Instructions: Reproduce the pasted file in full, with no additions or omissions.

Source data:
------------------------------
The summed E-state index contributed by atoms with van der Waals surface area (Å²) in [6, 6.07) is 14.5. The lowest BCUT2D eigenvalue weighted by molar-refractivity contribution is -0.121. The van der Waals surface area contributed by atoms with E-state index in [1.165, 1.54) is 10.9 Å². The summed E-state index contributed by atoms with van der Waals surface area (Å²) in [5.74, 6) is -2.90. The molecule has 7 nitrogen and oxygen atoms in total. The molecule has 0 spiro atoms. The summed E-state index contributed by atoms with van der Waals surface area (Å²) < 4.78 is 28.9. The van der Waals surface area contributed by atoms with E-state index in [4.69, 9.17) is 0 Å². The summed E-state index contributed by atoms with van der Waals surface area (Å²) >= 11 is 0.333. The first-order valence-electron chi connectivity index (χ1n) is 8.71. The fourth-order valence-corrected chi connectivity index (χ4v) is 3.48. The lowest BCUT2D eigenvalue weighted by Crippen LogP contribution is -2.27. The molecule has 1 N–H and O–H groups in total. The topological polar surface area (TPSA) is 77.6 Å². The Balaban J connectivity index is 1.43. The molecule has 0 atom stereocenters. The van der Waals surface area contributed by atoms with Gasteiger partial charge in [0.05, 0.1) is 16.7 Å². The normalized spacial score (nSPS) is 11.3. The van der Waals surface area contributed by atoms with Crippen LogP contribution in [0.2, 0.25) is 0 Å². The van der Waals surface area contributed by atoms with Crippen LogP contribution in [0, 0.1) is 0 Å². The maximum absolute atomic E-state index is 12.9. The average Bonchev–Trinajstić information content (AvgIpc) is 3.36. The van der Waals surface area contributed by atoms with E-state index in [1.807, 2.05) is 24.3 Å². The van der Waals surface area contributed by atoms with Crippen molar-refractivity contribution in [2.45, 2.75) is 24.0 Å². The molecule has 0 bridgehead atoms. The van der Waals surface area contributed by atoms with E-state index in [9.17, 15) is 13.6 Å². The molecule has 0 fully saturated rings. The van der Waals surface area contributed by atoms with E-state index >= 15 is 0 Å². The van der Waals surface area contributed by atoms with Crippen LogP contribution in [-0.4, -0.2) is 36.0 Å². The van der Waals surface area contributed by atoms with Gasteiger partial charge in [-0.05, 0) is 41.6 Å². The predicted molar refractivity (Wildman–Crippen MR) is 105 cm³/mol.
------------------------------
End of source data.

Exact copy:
The summed E-state index contributed by atoms with van der Waals surface area (Å²) in [6, 6.07) is 14.5. The lowest BCUT2D eigenvalue weighted by molar-refractivity contribution is -0.121. The van der Waals surface area contributed by atoms with E-state index in [1.165, 1.54) is 10.9 Å². The summed E-state index contributed by atoms with van der Waals surface area (Å²) in [5.74, 6) is -2.90. The molecule has 7 nitrogen and oxygen atoms in total. The molecule has 0 spiro atoms. The summed E-state index contributed by atoms with van der Waals surface area (Å²) < 4.78 is 28.9. The van der Waals surface area contributed by atoms with E-state index in [4.69, 9.17) is 0 Å². The summed E-state index contributed by atoms with van der Waals surface area (Å²) >= 11 is 0.333. The first-order valence-electron chi connectivity index (χ1n) is 8.71. The fourth-order valence-corrected chi connectivity index (χ4v) is 3.48. The lowest BCUT2D eigenvalue weighted by Crippen LogP contribution is -2.27. The molecule has 1 N–H and O–H groups in total. The topological polar surface area (TPSA) is 77.6 Å². The Balaban J connectivity index is 1.43. The molecule has 0 atom stereocenters. The van der Waals surface area contributed by atoms with Gasteiger partial charge in [0.05, 0.1) is 16.7 Å². The normalized spacial score (nSPS) is 11.3. The van der Waals surface area contributed by atoms with Crippen LogP contribution in [0.2, 0.25) is 0 Å². The van der Waals surface area contributed by atoms with Crippen LogP contribution in [0, 0.1) is 0 Å². The maximum absolute atomic E-state index is 12.9. The average Bonchev–Trinajstić information content (AvgIpc) is 3.36. The van der Waals surface area contributed by atoms with E-state index in [1.807, 2.05) is 24.3 Å². The van der Waals surface area contributed by atoms with Crippen molar-refractivity contribution in [2.45, 2.75) is 24.0 Å². The molecule has 0 bridgehead atoms. The van der Waals surface area contributed by atoms with E-state index in [9.17, 15) is 13.6 Å². The molecule has 0 fully saturated rings. The van der Waals surface area contributed by atoms with E-state index >= 15 is 0 Å². The van der Waals surface area contributed by atoms with Crippen LogP contribution in [-0.4, -0.2) is 36.0 Å². The van der Waals surface area contributed by atoms with Gasteiger partial charge in [-0.05, 0) is 41.6 Å². The predicted molar refractivity (Wildman–Crippen MR) is 105 cm³/mol.